LONDON – Sir Alex Ferguson can be a good friend but a very bad enemy.
It is better to have the Manchester United manager on your side because the Scot has a memory that makes an elephant seem forgetful, which Wayne Rooney is discovering.
As Rooney recovers from a gash in a leg that may sideline him for up to two months, the striker would be well advised to take a long, hard look in the mirror before resuming his United career.
Last Saturday he was dropped for the first time for form reasons since his Everton debut 10 years ago. Rooney has been rested by Everton, United and England, but never left out because he was playing badly — until last weekend.
After an indifferent opening match against Everton, when United lost 1-0, Ferguson made Rooney a substitute against Fulham, with Robin van Persie leading the attack.
Rooney, who has been the most automatic of choices, now faces a battle to regain his place in the side when fit, and the 34 goals scored last season will count for nothing in Ferguson’s eyes.
The relationship between manager and player is no longer the father-and-son type bond it once was.
Ferguson has never forgotten how, before signing a lucrative new contract two years ago, Rooney, who had handed in a transfer request, made critical comments, even accusing United of lacking ambition.
While the pragmatic Ferguson was never going to cut off his nose to spite his face and offload Rooney, the incident was logged in Ferguson’s black book.
Last season Rooney was sent home from training in the build-up to the New Year’s Eve game against Blackburn, which United lost.
Rooney, along with Darron Gibson and Jonny Evans, was fined and dropped after a breach of club rules relating to a night out with their respective partners.
Despite his goals, too often the England international failed to deliver in the big games. Ferguson was no longer prepared to make Rooney the focal point of the team, building the side around him. He became a player, not the player.
Because of Rooney’s muscular build, his fitness levels must be 100 percent to be at his best, but after 10 years of playing at the highest level there are doubts whether he retains the inner drive and dedication to maintain the qualities that took him to the top.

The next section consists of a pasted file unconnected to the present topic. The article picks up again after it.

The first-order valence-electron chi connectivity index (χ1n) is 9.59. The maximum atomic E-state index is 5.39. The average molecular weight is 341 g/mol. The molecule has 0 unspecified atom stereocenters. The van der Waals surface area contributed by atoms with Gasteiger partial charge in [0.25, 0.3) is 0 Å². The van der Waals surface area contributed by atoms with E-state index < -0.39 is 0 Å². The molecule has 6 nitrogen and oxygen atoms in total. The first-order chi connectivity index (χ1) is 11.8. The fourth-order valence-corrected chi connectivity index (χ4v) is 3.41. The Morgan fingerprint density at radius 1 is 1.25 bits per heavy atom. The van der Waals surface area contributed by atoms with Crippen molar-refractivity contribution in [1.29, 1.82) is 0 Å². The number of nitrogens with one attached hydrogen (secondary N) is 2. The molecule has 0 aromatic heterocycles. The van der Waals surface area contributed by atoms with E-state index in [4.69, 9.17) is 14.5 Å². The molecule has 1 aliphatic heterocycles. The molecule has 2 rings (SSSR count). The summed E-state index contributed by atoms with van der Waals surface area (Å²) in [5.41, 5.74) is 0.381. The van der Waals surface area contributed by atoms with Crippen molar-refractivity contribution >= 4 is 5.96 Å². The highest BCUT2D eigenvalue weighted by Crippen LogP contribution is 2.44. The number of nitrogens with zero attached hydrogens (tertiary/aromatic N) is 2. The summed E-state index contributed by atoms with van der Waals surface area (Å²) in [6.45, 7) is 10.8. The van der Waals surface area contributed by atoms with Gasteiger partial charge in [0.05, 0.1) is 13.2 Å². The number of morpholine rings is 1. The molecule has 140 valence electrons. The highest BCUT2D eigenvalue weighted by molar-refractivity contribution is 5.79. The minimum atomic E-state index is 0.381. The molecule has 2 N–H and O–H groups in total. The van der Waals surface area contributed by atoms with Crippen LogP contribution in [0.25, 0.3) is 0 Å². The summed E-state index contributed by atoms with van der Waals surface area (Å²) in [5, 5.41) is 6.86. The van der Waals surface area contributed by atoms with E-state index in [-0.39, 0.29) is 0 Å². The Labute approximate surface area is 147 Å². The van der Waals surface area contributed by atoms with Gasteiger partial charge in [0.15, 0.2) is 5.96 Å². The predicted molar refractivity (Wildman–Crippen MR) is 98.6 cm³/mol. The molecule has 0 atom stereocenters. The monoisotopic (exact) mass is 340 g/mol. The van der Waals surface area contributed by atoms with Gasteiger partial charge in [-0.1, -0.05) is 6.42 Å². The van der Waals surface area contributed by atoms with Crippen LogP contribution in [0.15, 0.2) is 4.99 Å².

Ferguson is on record as saying that if Rooney misses a couple of matches “it takes him three or four to come back.”
By the time Rooney is fit again, van Persie and Shinji Kagawa, who looks to be one of the shrewdest bits of business of the transfer window, will have given United new attacking options.
At 26 Rooney should be at his peak, and while United is unlikely to consider the possibility of selling the striker until next summer, he knows that if Ferguson believes a player has dipped below the standards expected on or off the pitch, the Scot will have no hesitation in offloading him.
Ask David Beckham, Ruud van Nistelrooy, Roy Keane or Jaap Stam.
ENGLAND MANAGER Roy Hodgson will not have to worry whether most of his squad is fresh for the 2014 World Cup qualifiers against Moldova (away) and Ukraine (home) on Sept. 7 and Sept. 11.
Only one of England’s four attackers — Spurs’ Jermain Defoe — started the last Premier League game, while half of the eight midfielders have not been first-team regulars. It is a situation no other leading country in Europe experiences and underlines the dearth of English talent and the over-reliance on overseas players.
After two Premier League games, nine players had scored more than one goal for their clubs — of these, only Frank Lampard of Chelsea is English.
There is nothing Hodgson can do about this and as a former club manager he knows players are selected on talent, not passports.
Strikers Andy Carroll (Liverpool), Daniel Sturridge (Chelsea) and Danny Welbeck (Manchester United) have to play second fiddle to Luis Suarez, Fernando Torres and Robin van Persie, respectively.
The squad has some promising youngsters in Birmingham goalkeeper Jack Butland, Chelsea defender Ryan Bertrand and Arsenal winger Alex Oxlade-Chamberlain, but Hodgson will rely on the tried and trusted old guard that reached the quarterfinals of Euro 2012 on the road to Brazil.
Fifteen of the 23-man squad which played in the Euros will kickstart the World Cup campaign.
OF ALL THE summer transfers, Julio Cesar’s from Inter Milan to Queens Park Rangers is the most intriguing.
In June, Rangers signed England goalkeeper Robert Green from West Ham on a two-year deal as a replacement for Paddy Kenny, who had joined Leeds.
Green made a howler on his debut as Swansea romped to a 5-0 victory at Loftus Road.
On Wednesday, Cesar, who has won 64 caps for Brazil, signed a four-year contract with QPR and will obviously be the first choice ‘keeper.
While there are no guarantees in football, it seems Rangers decided very quickly that Green was not up to the job and brought in a replacement after just two league matches.
Green would not have agreed to join Rangers had he known he would be the backup goalkeeper and it is difficult to imagine manager Mark Hughes signed him to sit on the bench.
If QPR have realized Green was not the goalkeeper they hoped, at least they have acted quickly to rectify a rather expensive mistake.
Christopher Davies was a longtime Premier League correspondent for the London Daily Telegraph.